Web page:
What a freaking time to be alive...
It's been a week since I started social distancing. School was cancelled last Friday, and this week I was on spring break... I was excited for spring break because shit's been real confronting over the last few months. I was really hopeful for this time, and gave myself permission to just be still...staying home over this week has given me time to recognize and work through the different feelings that have been coming up (shoutout to amethyst, rose quartz, black obsidian, and all the other crystals I've been laid up in).
I learned this week how much I value and NEED solitude. I am surprised and a bit conflicted about how happy I am to not have to "people" all the damn time. I am reminded of just how overstimulating life can be, and how important it is to support myself by holding space, resting, creating, or working.
In this week, it's become really clear to me how important it is to be able to manage my emotions independently (side note, I miss my therapist right now lol). Conversely, I've also learned how much I feel frustrated by people who manage their emotions differently, or who unconsciously reach out to me seeking connection for the sake of processing their emotions (without respecting boundaries). Anxiety looks different for every person. Some folks have no visible reaction, some people are news-binge crazy, and others are running around with doomsday delirium. Whether corona is man-made or natural, whether it is a means of biological warfare or circumstances of poor healthcare infrastructure, seeing anxiety show up in so many ways made me grateful for the opportunity to isolate.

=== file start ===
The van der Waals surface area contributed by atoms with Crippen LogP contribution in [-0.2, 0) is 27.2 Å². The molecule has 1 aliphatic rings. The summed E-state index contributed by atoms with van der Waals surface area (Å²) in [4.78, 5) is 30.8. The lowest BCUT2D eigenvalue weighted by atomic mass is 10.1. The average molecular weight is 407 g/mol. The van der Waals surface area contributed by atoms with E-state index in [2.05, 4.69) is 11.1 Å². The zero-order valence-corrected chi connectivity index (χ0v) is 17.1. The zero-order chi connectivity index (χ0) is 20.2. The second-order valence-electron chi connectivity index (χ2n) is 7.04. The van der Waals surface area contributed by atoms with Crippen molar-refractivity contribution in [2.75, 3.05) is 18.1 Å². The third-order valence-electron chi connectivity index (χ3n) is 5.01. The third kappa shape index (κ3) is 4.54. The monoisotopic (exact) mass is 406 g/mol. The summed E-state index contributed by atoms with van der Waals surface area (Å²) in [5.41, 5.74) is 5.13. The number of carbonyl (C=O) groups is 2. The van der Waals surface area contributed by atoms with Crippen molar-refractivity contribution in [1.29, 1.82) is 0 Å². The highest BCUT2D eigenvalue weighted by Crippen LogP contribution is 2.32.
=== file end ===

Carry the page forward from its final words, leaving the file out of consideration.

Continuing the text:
I do recognize how this kind of isolation can strengthen or suppress the root and heart chakra (how our bodies energetically interpret security and safety, unconditional love and support). I empathize on so many levels with how this time is providing us the space to confront the very things that we become imprisoned by (because they seem secure or comfortable). These jobs, entrepreneurial endeavors, and otherwise seemingly invincible institutions are literally yielding to Mother Earth, and we are now examining what we value/love/need.
I see how with so many secure structures crumbling or being brought to an abrupt halt, many people are seeking connection, craving comfort, and intimacy...anything to feel stable. Although these things are beautifully necessary, I think that if we are not taking the time to self-reflect, rest, and decompress from all the happenings, then these connections beyond the chaos, are not sustainable.
Someone made a remark to me about how although I prefer this solitude, there are so many people who are choosing to quarantine with their loved ones, families, and significant others. I wanted to fucking scream. I definitely recognize that my perception of what family/community looks like is not typical, however, for myself, I really feel like this time is a great time to develop individual ability to process feelings, fears, and thoughts.